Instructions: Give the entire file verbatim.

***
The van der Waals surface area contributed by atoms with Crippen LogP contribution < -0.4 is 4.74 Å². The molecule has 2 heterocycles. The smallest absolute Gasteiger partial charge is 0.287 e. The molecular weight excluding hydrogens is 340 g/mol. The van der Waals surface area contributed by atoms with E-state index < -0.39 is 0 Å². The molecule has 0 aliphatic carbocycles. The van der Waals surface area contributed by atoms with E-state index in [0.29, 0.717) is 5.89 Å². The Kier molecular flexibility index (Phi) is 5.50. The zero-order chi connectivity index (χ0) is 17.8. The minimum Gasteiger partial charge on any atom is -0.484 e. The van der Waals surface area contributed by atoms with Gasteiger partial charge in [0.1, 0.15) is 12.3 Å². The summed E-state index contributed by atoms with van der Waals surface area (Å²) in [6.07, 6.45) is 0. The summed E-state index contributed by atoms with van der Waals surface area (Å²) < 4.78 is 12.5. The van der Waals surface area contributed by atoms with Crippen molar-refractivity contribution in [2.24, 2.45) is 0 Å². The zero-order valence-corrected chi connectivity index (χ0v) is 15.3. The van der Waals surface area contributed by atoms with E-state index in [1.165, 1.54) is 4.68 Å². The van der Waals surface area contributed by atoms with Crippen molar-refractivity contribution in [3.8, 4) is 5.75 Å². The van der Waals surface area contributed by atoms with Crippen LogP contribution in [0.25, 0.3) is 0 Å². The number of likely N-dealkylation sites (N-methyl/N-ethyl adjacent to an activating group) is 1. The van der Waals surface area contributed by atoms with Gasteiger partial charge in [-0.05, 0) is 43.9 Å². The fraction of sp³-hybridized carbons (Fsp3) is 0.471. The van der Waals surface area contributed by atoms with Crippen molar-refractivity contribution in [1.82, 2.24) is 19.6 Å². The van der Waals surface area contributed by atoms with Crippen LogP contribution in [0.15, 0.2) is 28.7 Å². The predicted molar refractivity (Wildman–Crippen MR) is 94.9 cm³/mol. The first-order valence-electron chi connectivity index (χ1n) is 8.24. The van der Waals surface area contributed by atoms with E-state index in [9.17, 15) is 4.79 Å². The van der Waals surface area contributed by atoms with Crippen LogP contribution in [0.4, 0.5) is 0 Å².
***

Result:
The van der Waals surface area contributed by atoms with Crippen LogP contribution < -0.4 is 4.74 Å². The molecule has 2 heterocycles. The smallest absolute Gasteiger partial charge is 0.287 e. The molecular weight excluding hydrogens is 340 g/mol. The van der Waals surface area contributed by atoms with E-state index < -0.39 is 0 Å². The molecule has 0 aliphatic carbocycles. The van der Waals surface area contributed by atoms with E-state index in [0.29, 0.717) is 5.89 Å². The Kier molecular flexibility index (Phi) is 5.50. The zero-order chi connectivity index (χ0) is 17.8. The minimum Gasteiger partial charge on any atom is -0.484 e. The van der Waals surface area contributed by atoms with Gasteiger partial charge in [0.1, 0.15) is 12.3 Å². The summed E-state index contributed by atoms with van der Waals surface area (Å²) in [6.07, 6.45) is 0. The summed E-state index contributed by atoms with van der Waals surface area (Å²) < 4.78 is 12.5. The van der Waals surface area contributed by atoms with Crippen molar-refractivity contribution in [2.24, 2.45) is 0 Å². The zero-order valence-corrected chi connectivity index (χ0v) is 15.3. The van der Waals surface area contributed by atoms with E-state index in [1.165, 1.54) is 4.68 Å². The van der Waals surface area contributed by atoms with Crippen molar-refractivity contribution in [3.8, 4) is 5.75 Å². The van der Waals surface area contributed by atoms with Crippen LogP contribution in [0.25, 0.3) is 0 Å². The number of likely N-dealkylation sites (N-methyl/N-ethyl adjacent to an activating group) is 1. The van der Waals surface area contributed by atoms with Gasteiger partial charge in [-0.05, 0) is 43.9 Å². The fraction of sp³-hybridized carbons (Fsp3) is 0.471. The van der Waals surface area contributed by atoms with Crippen molar-refractivity contribution in [1.82, 2.24) is 19.6 Å². The van der Waals surface area contributed by atoms with Crippen LogP contribution in [0.15, 0.2) is 28.7 Å². The predicted molar refractivity (Wildman–Crippen MR) is 94.9 cm³/mol. The first-order valence-electron chi connectivity index (χ1n) is 8.24. The van der Waals surface area contributed by atoms with E-state index in [9.17, 15) is 4.79 Å². The van der Waals surface area contributed by atoms with Crippen LogP contribution in [0.4, 0.5) is 0 Å².